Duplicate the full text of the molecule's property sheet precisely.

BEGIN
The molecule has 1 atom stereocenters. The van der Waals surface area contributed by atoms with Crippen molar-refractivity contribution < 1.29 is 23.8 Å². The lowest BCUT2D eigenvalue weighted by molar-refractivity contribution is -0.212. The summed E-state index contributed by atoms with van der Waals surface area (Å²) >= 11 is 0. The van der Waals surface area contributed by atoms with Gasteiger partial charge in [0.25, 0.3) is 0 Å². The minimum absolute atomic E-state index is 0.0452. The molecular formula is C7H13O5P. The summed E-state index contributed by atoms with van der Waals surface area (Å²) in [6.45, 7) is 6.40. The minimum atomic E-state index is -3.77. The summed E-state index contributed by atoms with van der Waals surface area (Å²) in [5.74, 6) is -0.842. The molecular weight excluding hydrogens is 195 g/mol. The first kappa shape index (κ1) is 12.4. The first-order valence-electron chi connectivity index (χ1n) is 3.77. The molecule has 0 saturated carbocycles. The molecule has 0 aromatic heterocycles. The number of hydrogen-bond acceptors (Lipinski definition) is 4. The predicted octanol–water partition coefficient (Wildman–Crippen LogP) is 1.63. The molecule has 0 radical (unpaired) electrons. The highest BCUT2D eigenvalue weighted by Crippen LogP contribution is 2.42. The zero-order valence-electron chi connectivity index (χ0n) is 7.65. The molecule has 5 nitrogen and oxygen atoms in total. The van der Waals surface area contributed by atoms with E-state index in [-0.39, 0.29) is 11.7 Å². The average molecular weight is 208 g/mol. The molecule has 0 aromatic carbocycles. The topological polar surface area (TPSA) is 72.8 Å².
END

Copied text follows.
The molecule has 1 atom stereocenters. The van der Waals surface area contributed by atoms with Crippen molar-refractivity contribution < 1.29 is 23.8 Å². The lowest BCUT2D eigenvalue weighted by molar-refractivity contribution is -0.212. The summed E-state index contributed by atoms with van der Waals surface area (Å²) >= 11 is 0. The van der Waals surface area contributed by atoms with Gasteiger partial charge in [0.25, 0.3) is 0 Å². The minimum absolute atomic E-state index is 0.0452. The molecular formula is C7H13O5P. The summed E-state index contributed by atoms with van der Waals surface area (Å²) in [6.45, 7) is 6.40. The minimum atomic E-state index is -3.77. The summed E-state index contributed by atoms with van der Waals surface area (Å²) in [5.74, 6) is -0.842. The molecular weight excluding hydrogens is 195 g/mol. The first kappa shape index (κ1) is 12.4. The first-order valence-electron chi connectivity index (χ1n) is 3.77. The molecule has 0 saturated carbocycles. The molecule has 0 aromatic heterocycles. The number of hydrogen-bond acceptors (Lipinski definition) is 4. The predicted octanol–water partition coefficient (Wildman–Crippen LogP) is 1.63. The molecule has 0 radical (unpaired) electrons. The highest BCUT2D eigenvalue weighted by Crippen LogP contribution is 2.42. The zero-order valence-electron chi connectivity index (χ0n) is 7.65. The molecule has 5 nitrogen and oxygen atoms in total. The van der Waals surface area contributed by atoms with E-state index in [-0.39, 0.29) is 11.7 Å². The average molecular weight is 208 g/mol. The molecule has 0 aromatic carbocycles. The topological polar surface area (TPSA) is 72.8 Å².